Norway has long been seen as a spiritual home for the Tesla Model S. With outrageous tax levied on purchases of large-engined combustion cars, the Model S – quite incredibly for a premium electric car – topped September’s sales charts, selling more than any other car in any other segment.
It was an unbelievable feat, although not all that surprising given the Norwegian desire for efficiency and a nationwide penchant for sustainability. There are even reports of second-hand cars going for more than list price, so keen are people to avoid the five-month waiting list on a Model S. But there’s a problem.
Norwegian newspaper Dagens Näringsliv is now reporting that a number of Tesla Model S owners are experiencing charging failures in the cold weather. It’s exactly as it sounds: despite being plugged in, the cars’ batteries steadfastly refuse to accept charge from the mains.
The problem for Tesla is a significant one. Not only does it render the car useless – just imagine a gasoline car that didn’t have a fuel tank – but it also contradicts CEO Elon Musk’s assertion that his cars are natural performers in the cold (just ask Bjørn, or Arne – both make their Teslas work beautifully for them in Norway), offering unrivalled safety and uncompromised range.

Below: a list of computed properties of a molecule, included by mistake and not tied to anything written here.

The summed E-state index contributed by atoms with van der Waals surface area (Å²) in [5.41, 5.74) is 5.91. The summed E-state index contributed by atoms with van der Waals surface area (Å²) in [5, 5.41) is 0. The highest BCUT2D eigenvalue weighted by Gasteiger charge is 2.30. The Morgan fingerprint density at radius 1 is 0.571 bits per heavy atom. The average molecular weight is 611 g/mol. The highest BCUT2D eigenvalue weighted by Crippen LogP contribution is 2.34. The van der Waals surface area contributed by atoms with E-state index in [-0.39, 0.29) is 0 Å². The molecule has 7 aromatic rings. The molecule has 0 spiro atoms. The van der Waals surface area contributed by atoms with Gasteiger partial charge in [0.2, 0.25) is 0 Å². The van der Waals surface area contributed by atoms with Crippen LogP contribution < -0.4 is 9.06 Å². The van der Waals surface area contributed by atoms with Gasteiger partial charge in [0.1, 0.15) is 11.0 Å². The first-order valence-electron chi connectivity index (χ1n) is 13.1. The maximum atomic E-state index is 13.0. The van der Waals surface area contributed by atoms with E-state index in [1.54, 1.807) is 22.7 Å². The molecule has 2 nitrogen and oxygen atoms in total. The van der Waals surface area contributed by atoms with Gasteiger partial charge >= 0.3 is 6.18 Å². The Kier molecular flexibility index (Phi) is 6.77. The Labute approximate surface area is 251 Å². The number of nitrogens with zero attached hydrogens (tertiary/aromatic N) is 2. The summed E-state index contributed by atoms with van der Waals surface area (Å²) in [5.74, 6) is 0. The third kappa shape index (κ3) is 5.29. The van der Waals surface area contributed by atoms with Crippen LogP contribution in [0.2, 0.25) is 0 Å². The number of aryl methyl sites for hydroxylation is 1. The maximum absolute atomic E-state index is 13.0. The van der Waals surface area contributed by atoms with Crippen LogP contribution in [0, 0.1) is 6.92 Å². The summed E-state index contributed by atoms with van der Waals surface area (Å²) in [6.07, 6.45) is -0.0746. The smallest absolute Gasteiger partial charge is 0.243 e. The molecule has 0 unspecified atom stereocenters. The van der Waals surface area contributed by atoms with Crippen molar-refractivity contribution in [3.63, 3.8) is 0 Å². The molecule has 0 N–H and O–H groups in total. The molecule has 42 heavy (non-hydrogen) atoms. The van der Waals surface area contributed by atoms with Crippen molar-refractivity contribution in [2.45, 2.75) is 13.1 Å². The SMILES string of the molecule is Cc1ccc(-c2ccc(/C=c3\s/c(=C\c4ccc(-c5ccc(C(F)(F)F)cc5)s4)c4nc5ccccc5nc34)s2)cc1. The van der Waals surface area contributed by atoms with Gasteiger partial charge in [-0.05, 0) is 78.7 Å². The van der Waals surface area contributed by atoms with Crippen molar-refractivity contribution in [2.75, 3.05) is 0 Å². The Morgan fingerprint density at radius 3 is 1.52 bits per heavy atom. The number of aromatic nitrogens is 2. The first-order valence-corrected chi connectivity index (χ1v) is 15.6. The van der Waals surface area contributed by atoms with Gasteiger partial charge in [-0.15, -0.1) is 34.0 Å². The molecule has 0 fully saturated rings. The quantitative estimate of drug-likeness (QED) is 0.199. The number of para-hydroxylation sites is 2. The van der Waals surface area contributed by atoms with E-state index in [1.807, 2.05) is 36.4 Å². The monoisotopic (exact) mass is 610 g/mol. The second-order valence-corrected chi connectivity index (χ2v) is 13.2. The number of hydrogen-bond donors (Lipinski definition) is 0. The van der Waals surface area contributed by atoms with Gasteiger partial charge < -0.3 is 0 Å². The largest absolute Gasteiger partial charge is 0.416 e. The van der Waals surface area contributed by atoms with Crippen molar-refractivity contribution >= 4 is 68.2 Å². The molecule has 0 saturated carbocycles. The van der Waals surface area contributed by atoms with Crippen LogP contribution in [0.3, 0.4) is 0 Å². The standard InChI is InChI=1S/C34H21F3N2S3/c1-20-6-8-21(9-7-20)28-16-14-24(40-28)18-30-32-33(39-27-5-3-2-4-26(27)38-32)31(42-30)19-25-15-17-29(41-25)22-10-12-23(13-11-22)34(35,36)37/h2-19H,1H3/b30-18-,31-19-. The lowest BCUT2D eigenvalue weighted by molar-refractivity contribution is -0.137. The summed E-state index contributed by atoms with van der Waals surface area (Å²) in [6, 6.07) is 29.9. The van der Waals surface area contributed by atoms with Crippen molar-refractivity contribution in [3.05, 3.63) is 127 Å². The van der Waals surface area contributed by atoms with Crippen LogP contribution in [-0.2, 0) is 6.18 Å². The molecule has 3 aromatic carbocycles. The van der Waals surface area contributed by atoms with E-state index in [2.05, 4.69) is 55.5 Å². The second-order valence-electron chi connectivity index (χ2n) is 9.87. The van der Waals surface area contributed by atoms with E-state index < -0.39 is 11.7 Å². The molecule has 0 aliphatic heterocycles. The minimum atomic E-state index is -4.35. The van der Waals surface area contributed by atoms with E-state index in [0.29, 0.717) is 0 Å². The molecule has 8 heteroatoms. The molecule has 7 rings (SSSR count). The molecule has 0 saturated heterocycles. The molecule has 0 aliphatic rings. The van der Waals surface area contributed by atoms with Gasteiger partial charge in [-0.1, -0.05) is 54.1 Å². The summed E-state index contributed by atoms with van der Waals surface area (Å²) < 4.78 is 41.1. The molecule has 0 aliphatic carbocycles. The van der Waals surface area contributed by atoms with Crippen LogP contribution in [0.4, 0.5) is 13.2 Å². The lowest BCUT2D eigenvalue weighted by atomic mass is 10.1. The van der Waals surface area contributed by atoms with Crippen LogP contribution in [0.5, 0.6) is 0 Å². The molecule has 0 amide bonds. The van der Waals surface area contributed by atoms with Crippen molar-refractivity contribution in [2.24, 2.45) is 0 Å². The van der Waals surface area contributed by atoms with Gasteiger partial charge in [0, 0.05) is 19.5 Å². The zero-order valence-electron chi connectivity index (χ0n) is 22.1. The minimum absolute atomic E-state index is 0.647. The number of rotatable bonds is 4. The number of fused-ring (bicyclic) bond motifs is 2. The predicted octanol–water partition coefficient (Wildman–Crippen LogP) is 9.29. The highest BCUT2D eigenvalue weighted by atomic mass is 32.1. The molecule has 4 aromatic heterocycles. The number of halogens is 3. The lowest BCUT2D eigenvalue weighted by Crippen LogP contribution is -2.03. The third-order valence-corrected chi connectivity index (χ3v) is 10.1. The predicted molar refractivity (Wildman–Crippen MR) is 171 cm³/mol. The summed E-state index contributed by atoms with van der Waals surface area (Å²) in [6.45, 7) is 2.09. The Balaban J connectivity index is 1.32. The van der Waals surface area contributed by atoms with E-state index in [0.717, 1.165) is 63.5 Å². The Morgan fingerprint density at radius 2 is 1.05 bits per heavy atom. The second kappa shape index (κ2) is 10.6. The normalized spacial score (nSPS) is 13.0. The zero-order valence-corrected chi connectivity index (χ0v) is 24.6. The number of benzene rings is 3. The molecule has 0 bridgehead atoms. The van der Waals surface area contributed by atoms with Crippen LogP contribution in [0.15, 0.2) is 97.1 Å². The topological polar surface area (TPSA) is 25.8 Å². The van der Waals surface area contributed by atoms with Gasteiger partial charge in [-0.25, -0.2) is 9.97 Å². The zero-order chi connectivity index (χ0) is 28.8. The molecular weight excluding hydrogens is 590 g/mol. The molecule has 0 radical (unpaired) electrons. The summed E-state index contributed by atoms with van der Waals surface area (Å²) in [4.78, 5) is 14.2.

It’s true that the Model S seems to suffer from cold weather less than other pure electric cars, and the company’s Superchargers are reportedly working perfectly. As such, Tesla claims that the Norwegian grid itself is “too sensitive”, and is updating Norwegian Tesla firmware to counter the problem.
Tesla’s claim tallies with the situation in the US, where temperatures have lately been colder than much of Norway, yet similar charging problems are yet to surface. Given Tesla’s perfectionist nature, it certainly isn’t beyond the realms of possibility that a nation’s power grid is the cause of this problem before the Model S. We’ll have to wait and see where this leads.
The problem, which caused one Tesla owner to be stranded nearly 100 miles from the nearest charging station, according to News in English, has now been blamed on the Tesla charging cables that the Model S ships with. The cables purportedly don’t hold charge in cold weather and prompted Tesla’s Norwegian head of communications, Esben Pederson, to comment that Tesla isn’t “saying there’s anything wrong with the Norwegian network,” only that it represents a “challenge” because it’s “different.”
Norwegian business tabloid Dagens Næringsliv has reported that 12 Tesla engineers had been sent from the USA to solve the problem with a software upgrade, with ‘most charging problems now gone’.